President Mahmoud Ahmadinejad had announced in February 2011 that the launch "of a large animal" into space would be the first step towards sending a man into space by 2020.  The Iranian Space Agency later explained that the planned launch of a bio-capsule containing a live monkey by the domestically produced Kavoshgar-5 rocket would provide Iran "essential know-how in developing life support systems in space as well as detection and recovery mechanisms." On October 12, Iran's Deputy Science Minister publicly acknowledged the launch failure in the previous month, but did not provide details or attribute the cause.
There is precedent, of course, for space launch disasters in the U.S. and Soviet experience. The human toll of twenty-four astronauts and eight cosmonauts was preceded by the death of animals in space. The first animal to orbit Earth, "Laika," the Soviet space dog, died of overheating and stress a few hours into the flight of Sputnik 2 in 1957. Although America's most famous non-human space-traveler, "Ham," the chimpanzee, survived his suborbital flight in 1961 with only a bruised nose, one of his simian predecessors was not so fortunate. In an eerie foreshadowing of Iran's recent experience, a Rhesus monkey suffocated in a capsule on top of a V-2 rocket during a U.S. sub-orbital flight in 1948.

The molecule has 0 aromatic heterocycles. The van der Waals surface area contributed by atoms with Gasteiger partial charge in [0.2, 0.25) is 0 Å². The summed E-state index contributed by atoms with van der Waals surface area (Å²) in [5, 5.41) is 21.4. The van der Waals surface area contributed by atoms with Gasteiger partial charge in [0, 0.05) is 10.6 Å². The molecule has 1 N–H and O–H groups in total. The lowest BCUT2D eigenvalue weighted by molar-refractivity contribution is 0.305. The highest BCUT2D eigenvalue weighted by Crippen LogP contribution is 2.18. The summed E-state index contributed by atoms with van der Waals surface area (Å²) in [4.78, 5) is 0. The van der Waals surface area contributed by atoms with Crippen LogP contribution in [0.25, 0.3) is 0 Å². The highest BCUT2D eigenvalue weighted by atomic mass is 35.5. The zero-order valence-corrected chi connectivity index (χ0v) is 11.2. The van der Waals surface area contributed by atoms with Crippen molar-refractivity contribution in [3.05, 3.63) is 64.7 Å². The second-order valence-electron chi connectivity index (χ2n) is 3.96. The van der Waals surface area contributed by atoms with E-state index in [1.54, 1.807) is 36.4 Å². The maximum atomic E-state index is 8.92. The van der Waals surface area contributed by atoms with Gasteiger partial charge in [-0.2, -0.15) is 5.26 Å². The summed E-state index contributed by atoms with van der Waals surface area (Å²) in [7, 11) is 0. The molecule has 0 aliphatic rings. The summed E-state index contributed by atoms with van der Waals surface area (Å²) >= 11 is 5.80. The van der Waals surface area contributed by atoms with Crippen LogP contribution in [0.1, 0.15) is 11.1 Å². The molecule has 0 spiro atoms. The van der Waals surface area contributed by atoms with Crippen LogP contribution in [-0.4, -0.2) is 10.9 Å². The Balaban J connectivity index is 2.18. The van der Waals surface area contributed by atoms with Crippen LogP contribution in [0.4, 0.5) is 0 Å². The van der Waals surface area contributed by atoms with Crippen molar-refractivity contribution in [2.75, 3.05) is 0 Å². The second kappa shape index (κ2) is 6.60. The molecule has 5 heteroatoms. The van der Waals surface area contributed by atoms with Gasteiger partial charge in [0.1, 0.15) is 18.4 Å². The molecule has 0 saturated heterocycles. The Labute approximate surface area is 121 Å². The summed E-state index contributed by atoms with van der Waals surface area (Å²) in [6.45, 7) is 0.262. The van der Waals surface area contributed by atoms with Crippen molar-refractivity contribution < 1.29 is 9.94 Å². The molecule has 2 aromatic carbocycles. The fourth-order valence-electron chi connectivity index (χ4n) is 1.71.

Such things happen in the early years of a space program and Iran's effort is in the "early years" by any measure. What is not comparable in the U.S. and Soviet experiences is the extent of obstacles Iran must surmount in trying to acquire or develop the necessary technology and experience to make progress. Although Iran has benefited from global technological advances, acquisitions of foreign missiles, and past assistance from foreign scientists, it must still overcome many technical obstacles to develop longer range missiles. In spite of its oil wealth, Iran does not have the large pool of rocket scientists the Soviet Union could draw on for the space race of the 1950s and 1960s, and Tehran cannot marshal the resources available to the vast Soviet empire during the Cold War.